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edTPA Affirmed as Measure of Readiness to Teach

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September 30, 2015 02:57 pm

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Researchers and educators are learning that the differences in student academic performance that they observe between schools often mask even greater variations in student performance schools. The issue appears to be less about unequal schools and more about unequal classrooms. The teacher to which a student is assigned matters more than the school he or she attends.

Ensuring teaching attains the status as a true profession poses a central challenge for the United States in providing equitable educational opportunities for all students. Schools are inherently crafted-based institutions and craft-based approaches contribute to the inconsistency in teaching practice and the wide variation in student learning and performance.

Nevertheless, enough is known about effective teaching to act on a broad scale. The good news is this is taking place across the country.  Beginning in 2009, teacher educators from forty states and more than 600 campuses have been using a research-based, teacher performance assessment known as the edTPA to deepen faculty and teacher candidates’ understanding of research-based practices.

Today, Stanford Center for Assessment, Learning and Equity (SCALE) in partnership with the American Association of Colleges for Teacher Education (AACTE) released an administrative report on edTPA.  It presents all candidate performance data from more than 18,000 candidates who participated in edTPA during the first full operational calendar year—January 1 to December 31, 2014. The associated analyses provide compelling evidence supporting edTPA’s intended use as a measure of readiness to teach and an indicator for informing program approval and accreditation.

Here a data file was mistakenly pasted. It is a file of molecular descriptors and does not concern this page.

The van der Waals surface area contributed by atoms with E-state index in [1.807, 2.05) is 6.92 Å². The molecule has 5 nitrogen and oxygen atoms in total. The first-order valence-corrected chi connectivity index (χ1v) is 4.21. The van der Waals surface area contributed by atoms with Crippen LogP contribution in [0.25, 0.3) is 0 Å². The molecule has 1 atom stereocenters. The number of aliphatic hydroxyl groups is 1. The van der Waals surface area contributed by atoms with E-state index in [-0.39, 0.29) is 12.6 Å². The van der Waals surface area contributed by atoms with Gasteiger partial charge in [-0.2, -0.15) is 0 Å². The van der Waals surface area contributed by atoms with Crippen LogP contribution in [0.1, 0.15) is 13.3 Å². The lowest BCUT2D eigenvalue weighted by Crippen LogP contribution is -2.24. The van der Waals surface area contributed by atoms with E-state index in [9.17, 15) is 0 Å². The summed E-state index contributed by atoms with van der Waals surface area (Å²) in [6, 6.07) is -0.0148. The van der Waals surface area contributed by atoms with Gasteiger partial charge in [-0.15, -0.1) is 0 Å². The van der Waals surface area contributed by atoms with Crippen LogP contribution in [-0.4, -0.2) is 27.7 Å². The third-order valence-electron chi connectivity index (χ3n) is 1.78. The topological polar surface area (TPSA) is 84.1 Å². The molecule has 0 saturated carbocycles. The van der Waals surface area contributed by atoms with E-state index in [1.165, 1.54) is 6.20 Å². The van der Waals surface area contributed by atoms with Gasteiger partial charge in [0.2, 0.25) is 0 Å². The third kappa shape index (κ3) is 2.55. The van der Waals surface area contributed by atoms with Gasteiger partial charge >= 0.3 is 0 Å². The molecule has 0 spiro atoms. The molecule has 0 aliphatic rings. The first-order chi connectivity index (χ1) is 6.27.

edTPA shares a common architecture and lineage with other successful performance assessments such as the National Board for Professional Teaching Standards’ system of advanced certification and the Performance Assessment for California Teachers (PACT) for initial licensure. Over the last two decades, numerous studies have shown that well-designed teacher performance measures can differentiate between effective and ineffective teachers and predict gains in their students’ learning and achievement.[1]

SCALE’s extensive Review of Research on Teacher Education provides the conceptual framework for edTPA’s three-task design aimed at subject-specific learning goals. It captures critical dimensions that research shows are linked to teacher effectiveness and student learning in each of its twenty-seven certification area versions.

student learning

Source: EdTPA Assessment Handbook (Stanford: Stanford Center for Assessment, Learning and Equity with assistance from Evaluation Systems, September 2015).

Teacher educators emphasize the educative value of edTPA and the importance of empowering professional educators—within educator preparation programs and within K-12—to lead edTPA implementation and its use. Amee Atkins, professor and senior associate dean in the College of Education at Illinois State University, writes “We have been committed to moving beyond compliance with state policy to using edTPA as a positive force to support critical faculty inquiry into teaching and learning…As teacher educators it is our responsibility to commit to ensuring that all students have access to a highly qualified competent teacher—a civil right that all students and parents deserve and should demand.”

See the full commentary. For more information about edTPA, go to edtpa.aacte.org that provides a learning community across the country along with a variety of resources and tools.


[1] L. Darling-Hammond, Evaluating Teacher Effectiveness: How Teacher Performance Assessments Can Measure and Improve Teaching (Washington, DC: Center for American Progress, October 2010); S. P. Newton, Preservice Performance Assessment and Teacher Early Career Effectiveness: Preliminary Findings on the Performance Assessment For California Teachers (Stanford, CA: Stanford University, Stanford Center for Assessment, Learning, and Equity 2010),http://scale.stanford.edu/ (accessed January 26, 2011); M. Wilson et al., Using Student Achievement Test Scores as Evidence of External Validity for Indicators of Teacher Quality: Connecticut’s Beginning Educator Support and Training Program (Berkeley, CA: University of California, Berkeley, 2007).

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